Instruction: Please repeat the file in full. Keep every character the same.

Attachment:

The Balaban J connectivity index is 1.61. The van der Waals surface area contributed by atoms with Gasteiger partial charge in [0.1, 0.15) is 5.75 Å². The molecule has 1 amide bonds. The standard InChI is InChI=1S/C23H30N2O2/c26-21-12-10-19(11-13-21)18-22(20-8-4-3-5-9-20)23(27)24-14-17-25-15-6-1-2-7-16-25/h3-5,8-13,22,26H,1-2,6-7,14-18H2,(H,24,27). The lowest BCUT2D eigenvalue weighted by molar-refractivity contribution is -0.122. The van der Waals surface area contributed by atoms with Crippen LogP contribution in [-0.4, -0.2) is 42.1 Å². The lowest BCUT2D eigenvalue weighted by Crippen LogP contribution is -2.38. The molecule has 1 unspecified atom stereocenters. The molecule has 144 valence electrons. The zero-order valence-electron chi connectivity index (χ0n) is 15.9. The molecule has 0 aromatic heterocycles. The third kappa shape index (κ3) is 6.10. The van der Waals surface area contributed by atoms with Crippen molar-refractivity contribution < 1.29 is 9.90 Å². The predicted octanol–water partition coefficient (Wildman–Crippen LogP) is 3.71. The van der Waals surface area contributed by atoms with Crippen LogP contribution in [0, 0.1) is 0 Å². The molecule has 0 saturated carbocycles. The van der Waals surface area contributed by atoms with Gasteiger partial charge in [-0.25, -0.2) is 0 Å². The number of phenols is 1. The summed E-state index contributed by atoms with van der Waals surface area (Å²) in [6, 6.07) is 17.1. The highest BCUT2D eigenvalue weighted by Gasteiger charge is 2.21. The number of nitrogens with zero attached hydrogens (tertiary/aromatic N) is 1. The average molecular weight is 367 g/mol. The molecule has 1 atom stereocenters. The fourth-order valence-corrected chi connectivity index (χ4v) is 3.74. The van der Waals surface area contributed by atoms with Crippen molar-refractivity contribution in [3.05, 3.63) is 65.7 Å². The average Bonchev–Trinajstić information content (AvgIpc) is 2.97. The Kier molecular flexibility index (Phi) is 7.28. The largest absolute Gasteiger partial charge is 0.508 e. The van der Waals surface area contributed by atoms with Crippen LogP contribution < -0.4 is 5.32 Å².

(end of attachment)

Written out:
The Balaban J connectivity index is 1.61. The van der Waals surface area contributed by atoms with Gasteiger partial charge in [0.1, 0.15) is 5.75 Å². The molecule has 1 amide bonds. The standard InChI is InChI=1S/C23H30N2O2/c26-21-12-10-19(11-13-21)18-22(20-8-4-3-5-9-20)23(27)24-14-17-25-15-6-1-2-7-16-25/h3-5,8-13,22,26H,1-2,6-7,14-18H2,(H,24,27). The lowest BCUT2D eigenvalue weighted by molar-refractivity contribution is -0.122. The van der Waals surface area contributed by atoms with Crippen LogP contribution in [-0.4, -0.2) is 42.1 Å². The lowest BCUT2D eigenvalue weighted by Crippen LogP contribution is -2.38. The molecule has 1 unspecified atom stereocenters. The molecule has 144 valence electrons. The zero-order valence-electron chi connectivity index (χ0n) is 15.9. The molecule has 0 aromatic heterocycles. The third kappa shape index (κ3) is 6.10. The van der Waals surface area contributed by atoms with Crippen molar-refractivity contribution < 1.29 is 9.90 Å². The predicted octanol–water partition coefficient (Wildman–Crippen LogP) is 3.71. The van der Waals surface area contributed by atoms with Crippen LogP contribution in [0, 0.1) is 0 Å². The molecule has 0 saturated carbocycles. The van der Waals surface area contributed by atoms with Gasteiger partial charge in [-0.25, -0.2) is 0 Å². The number of phenols is 1. The summed E-state index contributed by atoms with van der Waals surface area (Å²) in [6, 6.07) is 17.1. The highest BCUT2D eigenvalue weighted by Gasteiger charge is 2.21. The number of nitrogens with zero attached hydrogens (tertiary/aromatic N) is 1. The average molecular weight is 367 g/mol. The molecule has 1 atom stereocenters. The fourth-order valence-corrected chi connectivity index (χ4v) is 3.74. The van der Waals surface area contributed by atoms with Crippen molar-refractivity contribution in [3.05, 3.63) is 65.7 Å². The average Bonchev–Trinajstić information content (AvgIpc) is 2.97. The Kier molecular flexibility index (Phi) is 7.28. The largest absolute Gasteiger partial charge is 0.508 e. The van der Waals surface area contributed by atoms with Crippen LogP contribution < -0.4 is 5.32 Å².